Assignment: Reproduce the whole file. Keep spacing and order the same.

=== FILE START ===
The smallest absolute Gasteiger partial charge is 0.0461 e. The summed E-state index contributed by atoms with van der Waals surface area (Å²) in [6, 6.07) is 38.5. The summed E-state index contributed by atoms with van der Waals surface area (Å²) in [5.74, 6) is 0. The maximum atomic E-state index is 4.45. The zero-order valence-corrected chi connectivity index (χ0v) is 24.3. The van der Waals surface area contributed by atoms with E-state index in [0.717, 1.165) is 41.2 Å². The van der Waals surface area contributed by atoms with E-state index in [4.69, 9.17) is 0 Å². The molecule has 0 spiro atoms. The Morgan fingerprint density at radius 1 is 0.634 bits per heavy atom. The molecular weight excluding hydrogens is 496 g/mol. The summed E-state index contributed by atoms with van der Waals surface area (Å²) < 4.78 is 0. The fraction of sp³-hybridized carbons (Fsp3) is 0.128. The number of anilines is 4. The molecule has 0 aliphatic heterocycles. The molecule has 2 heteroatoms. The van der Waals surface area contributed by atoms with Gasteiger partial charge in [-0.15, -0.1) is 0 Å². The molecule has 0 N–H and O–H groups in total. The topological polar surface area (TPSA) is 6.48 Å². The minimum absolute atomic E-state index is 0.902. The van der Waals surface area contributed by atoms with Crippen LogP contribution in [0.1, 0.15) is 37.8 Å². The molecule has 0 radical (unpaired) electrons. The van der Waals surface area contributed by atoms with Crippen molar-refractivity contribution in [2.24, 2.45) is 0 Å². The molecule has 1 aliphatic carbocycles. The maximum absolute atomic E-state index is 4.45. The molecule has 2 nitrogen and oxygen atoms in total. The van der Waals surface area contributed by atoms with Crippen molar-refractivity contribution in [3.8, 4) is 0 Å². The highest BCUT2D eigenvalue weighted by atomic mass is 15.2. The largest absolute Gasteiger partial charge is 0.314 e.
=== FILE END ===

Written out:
The smallest absolute Gasteiger partial charge is 0.0461 e. The summed E-state index contributed by atoms with van der Waals surface area (Å²) in [6, 6.07) is 38.5. The summed E-state index contributed by atoms with van der Waals surface area (Å²) in [5.74, 6) is 0. The maximum atomic E-state index is 4.45. The zero-order valence-corrected chi connectivity index (χ0v) is 24.3. The van der Waals surface area contributed by atoms with E-state index in [0.717, 1.165) is 41.2 Å². The van der Waals surface area contributed by atoms with E-state index in [4.69, 9.17) is 0 Å². The molecule has 0 spiro atoms. The Morgan fingerprint density at radius 1 is 0.634 bits per heavy atom. The molecular weight excluding hydrogens is 496 g/mol. The summed E-state index contributed by atoms with van der Waals surface area (Å²) < 4.78 is 0. The fraction of sp³-hybridized carbons (Fsp3) is 0.128. The number of anilines is 4. The molecule has 0 aliphatic heterocycles. The molecule has 2 heteroatoms. The van der Waals surface area contributed by atoms with Gasteiger partial charge in [-0.15, -0.1) is 0 Å². The molecule has 0 N–H and O–H groups in total. The topological polar surface area (TPSA) is 6.48 Å². The minimum absolute atomic E-state index is 0.902. The van der Waals surface area contributed by atoms with Crippen LogP contribution in [0.1, 0.15) is 37.8 Å². The molecule has 0 radical (unpaired) electrons. The van der Waals surface area contributed by atoms with Crippen molar-refractivity contribution in [2.24, 2.45) is 0 Å². The molecule has 1 aliphatic carbocycles. The maximum absolute atomic E-state index is 4.45. The molecule has 2 nitrogen and oxygen atoms in total. The van der Waals surface area contributed by atoms with Crippen molar-refractivity contribution in [3.8, 4) is 0 Å². The highest BCUT2D eigenvalue weighted by atomic mass is 15.2. The largest absolute Gasteiger partial charge is 0.314 e.